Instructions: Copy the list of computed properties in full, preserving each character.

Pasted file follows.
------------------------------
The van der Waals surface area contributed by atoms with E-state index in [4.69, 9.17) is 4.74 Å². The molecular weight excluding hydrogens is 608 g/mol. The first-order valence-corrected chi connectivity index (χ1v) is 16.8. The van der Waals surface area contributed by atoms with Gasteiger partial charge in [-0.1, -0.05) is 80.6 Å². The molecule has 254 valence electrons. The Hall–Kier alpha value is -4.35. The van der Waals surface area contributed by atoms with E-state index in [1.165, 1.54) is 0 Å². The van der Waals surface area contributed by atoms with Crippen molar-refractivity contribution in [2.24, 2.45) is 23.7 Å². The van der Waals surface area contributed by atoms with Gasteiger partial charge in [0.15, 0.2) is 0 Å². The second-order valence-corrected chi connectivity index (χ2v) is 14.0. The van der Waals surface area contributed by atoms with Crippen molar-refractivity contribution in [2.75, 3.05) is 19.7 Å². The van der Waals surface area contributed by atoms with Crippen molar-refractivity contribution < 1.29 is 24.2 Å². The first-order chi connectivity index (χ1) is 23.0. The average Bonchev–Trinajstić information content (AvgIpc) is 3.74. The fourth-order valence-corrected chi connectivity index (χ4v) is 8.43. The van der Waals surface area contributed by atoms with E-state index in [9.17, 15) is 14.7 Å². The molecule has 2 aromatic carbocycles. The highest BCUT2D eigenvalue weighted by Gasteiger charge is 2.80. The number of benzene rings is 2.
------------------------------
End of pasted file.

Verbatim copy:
The van der Waals surface area contributed by atoms with E-state index in [4.69, 9.17) is 4.74 Å². The molecular weight excluding hydrogens is 608 g/mol. The first-order valence-corrected chi connectivity index (χ1v) is 16.8. The van der Waals surface area contributed by atoms with Gasteiger partial charge in [-0.1, -0.05) is 80.6 Å². The molecule has 254 valence electrons. The Hall–Kier alpha value is -4.35. The van der Waals surface area contributed by atoms with E-state index in [1.165, 1.54) is 0 Å². The van der Waals surface area contributed by atoms with Crippen molar-refractivity contribution in [2.24, 2.45) is 23.7 Å². The van der Waals surface area contributed by atoms with Gasteiger partial charge in [0.15, 0.2) is 0 Å². The second-order valence-corrected chi connectivity index (χ2v) is 14.0. The van der Waals surface area contributed by atoms with Crippen molar-refractivity contribution in [2.75, 3.05) is 19.7 Å². The van der Waals surface area contributed by atoms with Crippen molar-refractivity contribution < 1.29 is 24.2 Å². The first-order chi connectivity index (χ1) is 23.0. The average Bonchev–Trinajstić information content (AvgIpc) is 3.74. The fourth-order valence-corrected chi connectivity index (χ4v) is 8.43. The van der Waals surface area contributed by atoms with E-state index in [9.17, 15) is 14.7 Å². The molecule has 2 aromatic carbocycles. The highest BCUT2D eigenvalue weighted by Gasteiger charge is 2.80. The number of benzene rings is 2.